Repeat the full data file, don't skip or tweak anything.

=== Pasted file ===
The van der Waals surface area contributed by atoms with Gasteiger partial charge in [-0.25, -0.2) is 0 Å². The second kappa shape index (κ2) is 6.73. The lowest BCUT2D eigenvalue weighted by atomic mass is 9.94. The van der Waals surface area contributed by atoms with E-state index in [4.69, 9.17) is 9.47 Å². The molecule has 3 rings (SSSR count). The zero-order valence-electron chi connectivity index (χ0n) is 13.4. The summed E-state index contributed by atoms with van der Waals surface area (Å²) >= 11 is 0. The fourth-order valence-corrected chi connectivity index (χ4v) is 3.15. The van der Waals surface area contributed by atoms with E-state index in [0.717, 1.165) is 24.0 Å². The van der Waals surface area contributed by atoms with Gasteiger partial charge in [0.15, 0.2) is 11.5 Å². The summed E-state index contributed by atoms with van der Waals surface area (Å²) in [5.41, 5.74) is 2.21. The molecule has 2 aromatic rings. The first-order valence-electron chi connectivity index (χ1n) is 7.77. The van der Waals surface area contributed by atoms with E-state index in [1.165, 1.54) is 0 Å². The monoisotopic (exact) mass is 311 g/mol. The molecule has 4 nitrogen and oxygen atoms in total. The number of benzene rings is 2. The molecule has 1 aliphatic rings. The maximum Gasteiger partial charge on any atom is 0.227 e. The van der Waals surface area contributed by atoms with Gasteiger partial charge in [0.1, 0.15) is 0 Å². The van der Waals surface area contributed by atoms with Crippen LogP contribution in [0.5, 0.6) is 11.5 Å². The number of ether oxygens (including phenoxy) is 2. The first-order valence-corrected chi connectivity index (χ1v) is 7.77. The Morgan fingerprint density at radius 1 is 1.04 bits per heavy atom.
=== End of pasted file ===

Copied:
The van der Waals surface area contributed by atoms with Gasteiger partial charge in [-0.25, -0.2) is 0 Å². The second kappa shape index (κ2) is 6.73. The lowest BCUT2D eigenvalue weighted by atomic mass is 9.94. The van der Waals surface area contributed by atoms with E-state index in [4.69, 9.17) is 9.47 Å². The molecule has 3 rings (SSSR count). The zero-order valence-electron chi connectivity index (χ0n) is 13.4. The summed E-state index contributed by atoms with van der Waals surface area (Å²) >= 11 is 0. The fourth-order valence-corrected chi connectivity index (χ4v) is 3.15. The van der Waals surface area contributed by atoms with E-state index in [0.717, 1.165) is 24.0 Å². The van der Waals surface area contributed by atoms with Gasteiger partial charge in [0.15, 0.2) is 11.5 Å². The summed E-state index contributed by atoms with van der Waals surface area (Å²) in [5.41, 5.74) is 2.21. The molecule has 2 aromatic rings. The first-order valence-electron chi connectivity index (χ1n) is 7.77. The van der Waals surface area contributed by atoms with E-state index in [1.165, 1.54) is 0 Å². The monoisotopic (exact) mass is 311 g/mol. The molecule has 4 nitrogen and oxygen atoms in total. The number of benzene rings is 2. The molecule has 1 aliphatic rings. The maximum Gasteiger partial charge on any atom is 0.227 e. The van der Waals surface area contributed by atoms with Gasteiger partial charge in [0.1, 0.15) is 0 Å². The van der Waals surface area contributed by atoms with Crippen LogP contribution in [0.5, 0.6) is 11.5 Å². The number of ether oxygens (including phenoxy) is 2. The first-order valence-corrected chi connectivity index (χ1v) is 7.77. The Morgan fingerprint density at radius 1 is 1.04 bits per heavy atom.